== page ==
Showing posts from August, 2014

Certificate requirements for internal Lync servers

Lync is quiet strict in certificate validation. If you assign a non compatible certificate to Lync it will run into serious issues. This is most likely happen if you are using dedicated certificate for each Lync service. Especially the Lync WebServiceInternal certificate cannot be requested correctly, neither with Lync Wizard nor with the Request-CsCertificate command. Here the problem is that both methods are requesting a certificate with a Subject Name of the Internal Web Services rather than the POOL FQDN. Lync BUG: The remote certificate is invalid according to the validation procedure. reason="The web ticket is invalid." ;faultcode="wsse:InvalidSecurityToken",Replace=false In both, the TechNet and Help File the correct certificate is described. Therefore you need a valide process of requesting the correct certificate. If you have a consolidated certificate for all services, this is issue is not present, because the Subject Name responds to the POO

Lync Edge Server or Pool Server have uncommon call drops (30sec) and other IM issues

I came across a funny problem. I customer complained if a federated call was initiated the call always dropped after exactly 31 seconds. What we could figure out was this error message. SIP/2.0 504 Server time-out ms-client-diagnostics : 52085;reason="Dialog does not exist" So I continued the analysis and traced the calls. With the wonderful tool SNOOPER, I was able to get a see the "Call Flow Windows", which is really a very helpful visualization of the exact package flow. I saw now the SIP Session was initiated correctly. BUT I figured out, the PRACK message was not acknowledge, so the ACK 200/OK was missing. Even the message was send correctly the target host. "This is a kind of early media." The Voice stream is established, but need to be reconfirmed in case some port/ parameter should be changes/ optimized. Since the ACK is missing, truly the Lync Server must think the call has ended and actively dropped it. This all is happened on the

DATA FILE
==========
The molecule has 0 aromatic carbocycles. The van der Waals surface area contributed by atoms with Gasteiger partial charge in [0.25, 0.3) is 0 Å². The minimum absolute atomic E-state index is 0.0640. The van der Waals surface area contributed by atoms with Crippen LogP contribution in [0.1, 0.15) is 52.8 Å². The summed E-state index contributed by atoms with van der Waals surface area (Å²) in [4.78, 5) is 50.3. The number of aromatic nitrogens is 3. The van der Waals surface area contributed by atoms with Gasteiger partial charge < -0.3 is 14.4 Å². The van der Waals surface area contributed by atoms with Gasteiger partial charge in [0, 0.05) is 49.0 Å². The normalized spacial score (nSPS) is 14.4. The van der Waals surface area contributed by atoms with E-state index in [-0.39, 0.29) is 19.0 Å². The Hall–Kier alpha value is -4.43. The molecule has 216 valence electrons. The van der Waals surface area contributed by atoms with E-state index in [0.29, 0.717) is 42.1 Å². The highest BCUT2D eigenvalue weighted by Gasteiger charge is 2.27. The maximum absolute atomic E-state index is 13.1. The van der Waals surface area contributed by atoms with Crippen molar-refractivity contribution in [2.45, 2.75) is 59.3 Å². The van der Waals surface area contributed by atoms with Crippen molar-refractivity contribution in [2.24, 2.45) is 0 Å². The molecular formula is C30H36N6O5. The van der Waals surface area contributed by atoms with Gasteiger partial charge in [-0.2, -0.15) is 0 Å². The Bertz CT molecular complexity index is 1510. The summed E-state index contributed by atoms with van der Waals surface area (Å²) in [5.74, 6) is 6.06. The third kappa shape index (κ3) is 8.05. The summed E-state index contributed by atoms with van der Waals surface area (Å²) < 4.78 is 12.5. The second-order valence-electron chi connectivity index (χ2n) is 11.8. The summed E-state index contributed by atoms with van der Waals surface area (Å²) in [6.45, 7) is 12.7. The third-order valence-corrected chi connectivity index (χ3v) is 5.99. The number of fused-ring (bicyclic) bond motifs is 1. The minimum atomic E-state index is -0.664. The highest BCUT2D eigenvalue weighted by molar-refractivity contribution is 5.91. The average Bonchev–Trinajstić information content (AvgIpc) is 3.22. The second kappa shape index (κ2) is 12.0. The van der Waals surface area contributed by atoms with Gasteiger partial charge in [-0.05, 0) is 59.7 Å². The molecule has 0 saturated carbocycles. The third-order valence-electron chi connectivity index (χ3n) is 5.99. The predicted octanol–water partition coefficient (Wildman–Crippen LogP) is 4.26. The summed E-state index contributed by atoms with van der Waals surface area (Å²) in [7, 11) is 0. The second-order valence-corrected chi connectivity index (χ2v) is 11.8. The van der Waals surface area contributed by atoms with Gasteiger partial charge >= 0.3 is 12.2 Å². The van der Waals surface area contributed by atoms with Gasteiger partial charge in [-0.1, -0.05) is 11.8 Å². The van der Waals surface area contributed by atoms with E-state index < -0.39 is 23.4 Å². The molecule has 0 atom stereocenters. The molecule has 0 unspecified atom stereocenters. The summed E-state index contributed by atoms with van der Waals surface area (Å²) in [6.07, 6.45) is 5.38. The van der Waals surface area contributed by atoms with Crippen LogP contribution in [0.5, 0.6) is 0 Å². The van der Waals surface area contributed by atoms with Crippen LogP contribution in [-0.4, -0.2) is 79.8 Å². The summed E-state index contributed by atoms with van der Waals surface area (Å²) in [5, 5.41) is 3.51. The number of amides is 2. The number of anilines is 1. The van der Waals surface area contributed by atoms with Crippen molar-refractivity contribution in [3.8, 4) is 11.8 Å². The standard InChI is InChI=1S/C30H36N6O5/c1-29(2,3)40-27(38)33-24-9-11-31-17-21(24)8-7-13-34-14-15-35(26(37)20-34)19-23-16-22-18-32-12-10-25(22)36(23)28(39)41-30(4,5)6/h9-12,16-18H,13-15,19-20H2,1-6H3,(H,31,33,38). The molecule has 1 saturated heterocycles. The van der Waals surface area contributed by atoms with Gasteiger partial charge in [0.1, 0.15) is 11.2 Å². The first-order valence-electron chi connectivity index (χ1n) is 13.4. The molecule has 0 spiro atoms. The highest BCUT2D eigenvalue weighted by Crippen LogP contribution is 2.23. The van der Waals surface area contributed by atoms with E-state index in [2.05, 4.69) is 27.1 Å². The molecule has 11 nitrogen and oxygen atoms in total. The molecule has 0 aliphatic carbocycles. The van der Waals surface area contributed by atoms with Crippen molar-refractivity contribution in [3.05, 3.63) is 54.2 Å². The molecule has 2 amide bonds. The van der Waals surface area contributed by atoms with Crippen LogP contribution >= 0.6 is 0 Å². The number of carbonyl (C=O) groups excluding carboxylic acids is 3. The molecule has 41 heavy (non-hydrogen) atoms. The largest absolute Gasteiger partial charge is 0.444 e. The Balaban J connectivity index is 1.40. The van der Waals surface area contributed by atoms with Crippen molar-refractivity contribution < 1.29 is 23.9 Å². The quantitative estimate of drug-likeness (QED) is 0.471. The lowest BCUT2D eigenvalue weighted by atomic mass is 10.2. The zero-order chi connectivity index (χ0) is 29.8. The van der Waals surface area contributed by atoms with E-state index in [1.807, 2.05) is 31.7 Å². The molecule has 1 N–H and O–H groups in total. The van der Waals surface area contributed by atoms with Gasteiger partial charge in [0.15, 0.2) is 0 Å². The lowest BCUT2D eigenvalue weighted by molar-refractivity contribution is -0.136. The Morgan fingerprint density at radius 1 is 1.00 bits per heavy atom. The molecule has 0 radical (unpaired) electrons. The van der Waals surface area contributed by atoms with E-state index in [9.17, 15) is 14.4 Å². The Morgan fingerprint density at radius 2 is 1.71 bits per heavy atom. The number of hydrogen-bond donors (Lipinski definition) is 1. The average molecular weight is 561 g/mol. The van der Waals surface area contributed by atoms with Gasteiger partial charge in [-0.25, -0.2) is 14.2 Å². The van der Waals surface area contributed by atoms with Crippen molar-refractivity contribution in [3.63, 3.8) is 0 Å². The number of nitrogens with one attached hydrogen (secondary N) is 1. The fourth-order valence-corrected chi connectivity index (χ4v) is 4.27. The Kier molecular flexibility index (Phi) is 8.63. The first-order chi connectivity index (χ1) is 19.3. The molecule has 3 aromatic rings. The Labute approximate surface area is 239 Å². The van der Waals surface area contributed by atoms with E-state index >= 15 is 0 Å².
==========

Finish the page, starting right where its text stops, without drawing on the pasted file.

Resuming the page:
Lync 2013 Reverse Proxy Solution with IIS ARR (Application Request Routing) - Instllation and Consulting guide

Before we start with the Lync 2013 Reverse Proxy solution design and setup guide. I want to keep some supportability statement in mind. By today, the date of writing this blog, Microsoft has to supported solutions. 1. Microsoft TMG (Thread Management Gateway) - if the TMG was purchased before the EOL date. 2. Microsoft IIS ARR (Internet Information Server Application Request Routing) A third solution, the Microsoft Web Application Proxy introduced with Windows Server 2012 R2 is not jet supported. This is due to the reason that WAP has a problem with multiple SIP Domains, meaning here: I cannot handle requests other than for the primary SIP domain, especially the MEET simple URL. The configuration guide here runs through the entire process from the ISS ARR Installation and setup. The guide concentrates on Windows Server 2012 R2. Therefore we need to understand the installation process for IIS ARR first. ARR cannot simply installed by download the MSI package, rather than using t